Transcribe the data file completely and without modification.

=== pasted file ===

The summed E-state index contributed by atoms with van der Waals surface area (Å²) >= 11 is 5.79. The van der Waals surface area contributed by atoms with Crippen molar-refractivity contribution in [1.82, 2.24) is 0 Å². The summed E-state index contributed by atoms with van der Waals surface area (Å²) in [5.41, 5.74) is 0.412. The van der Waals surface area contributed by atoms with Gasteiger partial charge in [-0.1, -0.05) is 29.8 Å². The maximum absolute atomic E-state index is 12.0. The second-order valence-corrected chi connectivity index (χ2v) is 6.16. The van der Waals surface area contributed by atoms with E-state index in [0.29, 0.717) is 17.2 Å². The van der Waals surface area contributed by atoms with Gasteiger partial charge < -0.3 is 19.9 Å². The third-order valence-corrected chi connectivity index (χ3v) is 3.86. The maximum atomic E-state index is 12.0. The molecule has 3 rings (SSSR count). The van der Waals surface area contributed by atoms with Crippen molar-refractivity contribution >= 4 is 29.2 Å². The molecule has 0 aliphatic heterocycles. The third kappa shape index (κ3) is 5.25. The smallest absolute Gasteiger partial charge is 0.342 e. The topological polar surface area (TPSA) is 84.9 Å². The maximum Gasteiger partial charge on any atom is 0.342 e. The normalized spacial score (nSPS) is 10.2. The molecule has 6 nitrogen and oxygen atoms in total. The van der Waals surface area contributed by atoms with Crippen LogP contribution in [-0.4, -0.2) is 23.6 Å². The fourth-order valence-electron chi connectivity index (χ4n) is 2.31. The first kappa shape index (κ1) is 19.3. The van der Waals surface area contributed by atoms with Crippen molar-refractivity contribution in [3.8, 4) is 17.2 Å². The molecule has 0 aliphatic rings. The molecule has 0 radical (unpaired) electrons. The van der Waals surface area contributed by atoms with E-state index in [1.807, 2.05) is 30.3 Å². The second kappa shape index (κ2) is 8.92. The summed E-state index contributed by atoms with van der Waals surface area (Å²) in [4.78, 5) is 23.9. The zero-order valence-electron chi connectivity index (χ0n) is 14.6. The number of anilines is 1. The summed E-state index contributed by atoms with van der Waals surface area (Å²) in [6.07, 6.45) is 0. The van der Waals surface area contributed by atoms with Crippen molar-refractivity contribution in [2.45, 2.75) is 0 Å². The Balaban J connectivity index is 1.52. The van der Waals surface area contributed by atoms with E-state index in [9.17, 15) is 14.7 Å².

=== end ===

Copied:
The summed E-state index contributed by atoms with van der Waals surface area (Å²) >= 11 is 5.79. The van der Waals surface area contributed by atoms with Crippen molar-refractivity contribution in [1.82, 2.24) is 0 Å². The summed E-state index contributed by atoms with van der Waals surface area (Å²) in [5.41, 5.74) is 0.412. The van der Waals surface area contributed by atoms with Gasteiger partial charge in [-0.1, -0.05) is 29.8 Å². The maximum absolute atomic E-state index is 12.0. The second-order valence-corrected chi connectivity index (χ2v) is 6.16. The van der Waals surface area contributed by atoms with E-state index in [0.29, 0.717) is 17.2 Å². The van der Waals surface area contributed by atoms with Gasteiger partial charge < -0.3 is 19.9 Å². The third-order valence-corrected chi connectivity index (χ3v) is 3.86. The maximum atomic E-state index is 12.0. The molecule has 3 rings (SSSR count). The van der Waals surface area contributed by atoms with Crippen molar-refractivity contribution >= 4 is 29.2 Å². The molecule has 0 aliphatic heterocycles. The third kappa shape index (κ3) is 5.25. The smallest absolute Gasteiger partial charge is 0.342 e. The topological polar surface area (TPSA) is 84.9 Å². The maximum Gasteiger partial charge on any atom is 0.342 e. The normalized spacial score (nSPS) is 10.2. The molecule has 6 nitrogen and oxygen atoms in total. The van der Waals surface area contributed by atoms with Crippen LogP contribution in [-0.4, -0.2) is 23.6 Å². The fourth-order valence-electron chi connectivity index (χ4n) is 2.31. The first kappa shape index (κ1) is 19.3. The van der Waals surface area contributed by atoms with Crippen molar-refractivity contribution in [3.8, 4) is 17.2 Å². The molecule has 0 aliphatic rings. The molecule has 0 radical (unpaired) electrons. The van der Waals surface area contributed by atoms with E-state index in [1.807, 2.05) is 30.3 Å². The second kappa shape index (κ2) is 8.92. The summed E-state index contributed by atoms with van der Waals surface area (Å²) in [4.78, 5) is 23.9. The zero-order valence-electron chi connectivity index (χ0n) is 14.6. The number of anilines is 1. The summed E-state index contributed by atoms with van der Waals surface area (Å²) in [6.07, 6.45) is 0. The van der Waals surface area contributed by atoms with Crippen molar-refractivity contribution in [2.45, 2.75) is 0 Å². The Balaban J connectivity index is 1.52. The van der Waals surface area contributed by atoms with E-state index in [9.17, 15) is 14.7 Å².